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I’d love to have a hardware focus/zoom ring for the iPhone

I’d love to have a hardware focus/zoom ring for the iPhone

The iPhone has become an increasingly capable camera over the years for both still photos and video, but there are still a number of big differences between an iPhone and a dedicated camera.

Sensor size is the biggest of these, of course. That has greatest impact on low-light photography, and can be challenging for video in particular. But the difference between hardware and software controls is another …

There are great camera apps for the iPhone, many of which allow full manual control. But no matter how good the UI may be, it will of course never match the speed and convenience of physical dials.

There’s another area where there’s a massive usability difference between hardware and software controls, and that’s focus and zoom rings. Indeed, one of the first accessories anyone adds when building a video rig is what’s known as a follow focus ring – a way to position a focus ring in a convenient place, and to make the action as smooth and controllable as possible.

You can see this example on my BlackMagic Pocket Cinema Camera 4K, with a physical geared connection to the focus ring on the lens:

It’s also a feature found on higher-end gimbals.

Apps like Filmic Pro offer a software equivalent of this with a rotary slider intended to be controlled with your right thumb:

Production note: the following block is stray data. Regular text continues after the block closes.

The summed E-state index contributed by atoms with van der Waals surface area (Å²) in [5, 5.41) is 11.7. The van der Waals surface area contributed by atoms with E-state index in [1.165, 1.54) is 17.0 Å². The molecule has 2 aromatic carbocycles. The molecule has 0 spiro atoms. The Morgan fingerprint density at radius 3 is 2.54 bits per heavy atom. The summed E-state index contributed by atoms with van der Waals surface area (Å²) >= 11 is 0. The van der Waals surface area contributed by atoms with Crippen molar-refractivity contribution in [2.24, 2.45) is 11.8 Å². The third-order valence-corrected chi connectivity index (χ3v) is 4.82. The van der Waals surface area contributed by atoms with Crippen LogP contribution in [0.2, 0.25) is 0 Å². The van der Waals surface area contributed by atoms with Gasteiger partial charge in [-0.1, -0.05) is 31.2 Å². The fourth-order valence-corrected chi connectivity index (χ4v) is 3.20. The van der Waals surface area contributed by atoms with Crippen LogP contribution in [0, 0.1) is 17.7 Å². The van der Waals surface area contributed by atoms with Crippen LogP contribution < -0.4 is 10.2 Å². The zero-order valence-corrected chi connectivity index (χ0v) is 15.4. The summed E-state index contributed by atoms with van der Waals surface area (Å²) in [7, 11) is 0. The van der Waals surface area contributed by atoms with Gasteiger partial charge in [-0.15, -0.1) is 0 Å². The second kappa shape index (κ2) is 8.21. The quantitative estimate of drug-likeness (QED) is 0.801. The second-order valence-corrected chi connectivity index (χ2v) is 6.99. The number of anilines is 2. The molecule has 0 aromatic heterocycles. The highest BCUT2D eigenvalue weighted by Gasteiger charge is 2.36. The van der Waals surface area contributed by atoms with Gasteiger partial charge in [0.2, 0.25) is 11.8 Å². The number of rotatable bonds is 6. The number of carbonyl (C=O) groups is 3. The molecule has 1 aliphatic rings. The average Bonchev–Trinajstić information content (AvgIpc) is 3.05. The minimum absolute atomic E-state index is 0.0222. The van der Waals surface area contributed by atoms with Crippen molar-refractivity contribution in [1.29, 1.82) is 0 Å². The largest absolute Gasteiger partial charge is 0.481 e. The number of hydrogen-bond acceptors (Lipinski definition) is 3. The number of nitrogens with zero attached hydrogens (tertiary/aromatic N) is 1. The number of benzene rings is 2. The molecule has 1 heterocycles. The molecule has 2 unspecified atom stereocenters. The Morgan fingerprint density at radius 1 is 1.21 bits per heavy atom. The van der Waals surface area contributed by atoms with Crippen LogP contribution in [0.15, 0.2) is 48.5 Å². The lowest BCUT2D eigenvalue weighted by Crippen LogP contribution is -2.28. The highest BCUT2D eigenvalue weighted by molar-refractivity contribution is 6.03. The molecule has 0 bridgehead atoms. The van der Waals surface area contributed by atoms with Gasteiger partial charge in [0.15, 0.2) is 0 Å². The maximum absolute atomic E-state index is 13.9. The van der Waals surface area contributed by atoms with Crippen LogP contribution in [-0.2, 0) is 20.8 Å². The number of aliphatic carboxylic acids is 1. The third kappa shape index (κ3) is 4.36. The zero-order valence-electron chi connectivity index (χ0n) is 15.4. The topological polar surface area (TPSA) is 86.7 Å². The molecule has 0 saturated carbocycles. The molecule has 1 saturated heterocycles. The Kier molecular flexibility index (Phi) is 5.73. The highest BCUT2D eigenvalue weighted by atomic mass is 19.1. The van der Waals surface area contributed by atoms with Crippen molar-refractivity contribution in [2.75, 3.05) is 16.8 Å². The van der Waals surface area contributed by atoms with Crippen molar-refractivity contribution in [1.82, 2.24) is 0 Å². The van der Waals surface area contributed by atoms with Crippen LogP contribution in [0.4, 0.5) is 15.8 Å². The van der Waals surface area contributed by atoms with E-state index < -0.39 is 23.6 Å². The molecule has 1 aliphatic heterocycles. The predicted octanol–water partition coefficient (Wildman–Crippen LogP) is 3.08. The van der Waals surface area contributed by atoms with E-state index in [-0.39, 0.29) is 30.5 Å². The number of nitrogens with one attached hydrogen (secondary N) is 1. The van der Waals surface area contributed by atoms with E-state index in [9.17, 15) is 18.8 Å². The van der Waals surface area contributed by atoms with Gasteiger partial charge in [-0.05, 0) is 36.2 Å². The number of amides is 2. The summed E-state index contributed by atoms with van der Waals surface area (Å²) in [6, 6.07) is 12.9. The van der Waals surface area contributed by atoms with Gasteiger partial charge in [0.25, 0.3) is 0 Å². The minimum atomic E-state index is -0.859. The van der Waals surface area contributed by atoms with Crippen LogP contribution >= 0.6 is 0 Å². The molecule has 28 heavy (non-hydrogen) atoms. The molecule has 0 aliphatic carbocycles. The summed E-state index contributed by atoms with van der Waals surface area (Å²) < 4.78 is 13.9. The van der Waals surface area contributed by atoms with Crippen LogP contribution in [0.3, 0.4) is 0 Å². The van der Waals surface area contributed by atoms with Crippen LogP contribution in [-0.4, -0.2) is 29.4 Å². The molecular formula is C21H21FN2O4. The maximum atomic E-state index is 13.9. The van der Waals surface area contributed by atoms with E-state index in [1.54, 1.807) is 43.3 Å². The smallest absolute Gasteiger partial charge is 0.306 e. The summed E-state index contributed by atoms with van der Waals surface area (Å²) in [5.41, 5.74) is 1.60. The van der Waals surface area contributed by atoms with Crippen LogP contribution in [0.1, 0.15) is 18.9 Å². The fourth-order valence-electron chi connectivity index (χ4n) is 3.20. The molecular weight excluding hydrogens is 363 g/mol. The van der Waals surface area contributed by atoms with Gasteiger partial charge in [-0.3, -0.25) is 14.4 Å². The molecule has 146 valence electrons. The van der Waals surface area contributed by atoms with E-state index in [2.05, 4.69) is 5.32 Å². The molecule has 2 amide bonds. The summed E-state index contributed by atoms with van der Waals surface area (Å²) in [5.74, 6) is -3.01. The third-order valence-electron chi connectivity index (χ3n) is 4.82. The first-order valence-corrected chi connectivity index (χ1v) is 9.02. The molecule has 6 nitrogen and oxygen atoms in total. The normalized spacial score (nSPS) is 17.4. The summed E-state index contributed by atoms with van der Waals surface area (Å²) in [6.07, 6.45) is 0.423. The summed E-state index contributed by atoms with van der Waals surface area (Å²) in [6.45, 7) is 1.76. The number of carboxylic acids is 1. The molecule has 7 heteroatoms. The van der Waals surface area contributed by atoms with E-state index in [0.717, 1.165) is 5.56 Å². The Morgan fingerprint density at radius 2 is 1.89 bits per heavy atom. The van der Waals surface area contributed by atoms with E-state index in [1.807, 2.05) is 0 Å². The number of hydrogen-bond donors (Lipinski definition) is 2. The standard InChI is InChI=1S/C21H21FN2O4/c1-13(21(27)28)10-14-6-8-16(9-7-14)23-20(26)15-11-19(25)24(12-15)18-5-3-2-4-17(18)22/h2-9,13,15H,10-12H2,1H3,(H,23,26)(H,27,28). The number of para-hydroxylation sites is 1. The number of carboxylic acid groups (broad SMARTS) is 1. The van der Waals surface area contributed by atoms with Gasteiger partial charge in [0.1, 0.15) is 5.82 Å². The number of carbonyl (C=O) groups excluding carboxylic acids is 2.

Apple’s built-in Camera app doesn’t offer this, but does use exactly the same approach for a zoom control:

Professional videographers often turn up their nose at the notion of zooming while filming, but there’s one use case where I’ve found it really helpful, and that’s casually videoing dance performances.

Given that performers may move from just in front of me to the far end of the room, being able to keep a reasonably tight frame by zooming in and out is very handy.

The problem is that doing this smoothly is very tricky when sliding a thumb on a sheet of glass. The inevitable variation in pressure applied when holding the phone at the same time means that the friction is also variable, so it’s not unusual to get nothing happening followed by a sudden jump – rather than the smooth movement we’d want.

You can see several examples of this in the video below, including right at the start:

I imagine that parents videoing their kids running around might find the same thing. What’s needed for smooth focus-pulling and zoom is a hardware control.

Now, I’m not expecting Apple to put the equivalent of a Digital Crown on an iPhone (even if a man can hope), but given the emphasis the company puts on the device as a camera, would an accessory be too much to hope for? An iPhone case with a physical ring one could use to control either focus or zoom (perhaps with a press-to-switch feature to move between one and the other)?

Is this something you’d like to see Apple offer? Please take our poll, and share your thoughts in the comments.

As an aside, I continue to find that a 3x zoom is the sweet-spot for me, but one recent roof terrace visit did reveal that 5x zoom has its occasional benefits – first for extreme close-ups:

And for zoom compression:

Given the choice, though, I’d still revert to 3x …

Photo by Arun Prakash on Unsplash

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The article was first published here

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